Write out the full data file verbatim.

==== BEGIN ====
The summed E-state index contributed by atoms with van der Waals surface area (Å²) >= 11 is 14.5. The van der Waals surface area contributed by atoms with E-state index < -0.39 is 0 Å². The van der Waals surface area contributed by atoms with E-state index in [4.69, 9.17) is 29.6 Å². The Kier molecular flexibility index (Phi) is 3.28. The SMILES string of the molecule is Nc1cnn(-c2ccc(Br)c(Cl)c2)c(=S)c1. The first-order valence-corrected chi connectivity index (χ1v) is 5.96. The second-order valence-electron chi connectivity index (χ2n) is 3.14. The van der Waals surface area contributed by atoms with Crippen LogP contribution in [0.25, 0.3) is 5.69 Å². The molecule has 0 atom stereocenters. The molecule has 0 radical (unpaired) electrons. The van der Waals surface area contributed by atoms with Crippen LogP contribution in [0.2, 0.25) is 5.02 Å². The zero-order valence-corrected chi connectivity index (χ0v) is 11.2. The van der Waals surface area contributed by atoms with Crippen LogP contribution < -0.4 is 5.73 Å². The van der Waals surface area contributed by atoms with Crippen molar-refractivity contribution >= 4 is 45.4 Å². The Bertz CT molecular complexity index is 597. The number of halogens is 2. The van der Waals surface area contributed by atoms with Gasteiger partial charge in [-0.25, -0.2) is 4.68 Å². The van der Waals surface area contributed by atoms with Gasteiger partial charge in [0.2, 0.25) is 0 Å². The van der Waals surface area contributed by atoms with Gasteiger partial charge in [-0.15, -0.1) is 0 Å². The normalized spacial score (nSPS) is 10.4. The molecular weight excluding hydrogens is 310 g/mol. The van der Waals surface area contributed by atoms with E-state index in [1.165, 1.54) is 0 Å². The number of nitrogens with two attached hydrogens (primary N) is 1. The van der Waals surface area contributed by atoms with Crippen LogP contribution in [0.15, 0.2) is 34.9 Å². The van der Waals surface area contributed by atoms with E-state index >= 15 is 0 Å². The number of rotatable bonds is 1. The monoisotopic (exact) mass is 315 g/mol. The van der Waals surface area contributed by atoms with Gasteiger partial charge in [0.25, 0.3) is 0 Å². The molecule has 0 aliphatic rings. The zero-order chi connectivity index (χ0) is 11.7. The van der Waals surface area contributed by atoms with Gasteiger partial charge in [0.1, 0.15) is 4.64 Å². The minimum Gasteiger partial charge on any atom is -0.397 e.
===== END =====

The summed E-state index contributed by atoms with van der Waals surface area (Å²) >= 11 is 14.5. The van der Waals surface area contributed by atoms with E-state index < -0.39 is 0 Å². The van der Waals surface area contributed by atoms with E-state index in [4.69, 9.17) is 29.6 Å². The Kier molecular flexibility index (Phi) is 3.28. The SMILES string of the molecule is Nc1cnn(-c2ccc(Br)c(Cl)c2)c(=S)c1. The first-order valence-corrected chi connectivity index (χ1v) is 5.96. The second-order valence-electron chi connectivity index (χ2n) is 3.14. The van der Waals surface area contributed by atoms with Crippen LogP contribution in [0.25, 0.3) is 5.69 Å². The molecule has 0 atom stereocenters. The molecule has 0 radical (unpaired) electrons. The van der Waals surface area contributed by atoms with Crippen LogP contribution in [0.2, 0.25) is 5.02 Å². The zero-order valence-corrected chi connectivity index (χ0v) is 11.2. The van der Waals surface area contributed by atoms with Crippen LogP contribution < -0.4 is 5.73 Å². The van der Waals surface area contributed by atoms with Crippen molar-refractivity contribution >= 4 is 45.4 Å². The Bertz CT molecular complexity index is 597. The number of halogens is 2. The van der Waals surface area contributed by atoms with Gasteiger partial charge in [-0.25, -0.2) is 4.68 Å². The van der Waals surface area contributed by atoms with Gasteiger partial charge in [0.2, 0.25) is 0 Å². The van der Waals surface area contributed by atoms with Gasteiger partial charge in [-0.15, -0.1) is 0 Å². The normalized spacial score (nSPS) is 10.4. The molecular weight excluding hydrogens is 310 g/mol. The van der Waals surface area contributed by atoms with E-state index in [1.165, 1.54) is 0 Å². The number of nitrogens with two attached hydrogens (primary N) is 1. The van der Waals surface area contributed by atoms with Crippen LogP contribution in [0.15, 0.2) is 34.9 Å². The van der Waals surface area contributed by atoms with E-state index >= 15 is 0 Å². The number of rotatable bonds is 1. The monoisotopic (exact) mass is 315 g/mol. The van der Waals surface area contributed by atoms with Gasteiger partial charge in [0.25, 0.3) is 0 Å². The molecule has 0 aliphatic rings. The zero-order chi connectivity index (χ0) is 11.7. The van der Waals surface area contributed by atoms with Gasteiger partial charge in [0.1, 0.15) is 4.64 Å². The minimum Gasteiger partial charge on any atom is -0.397 e.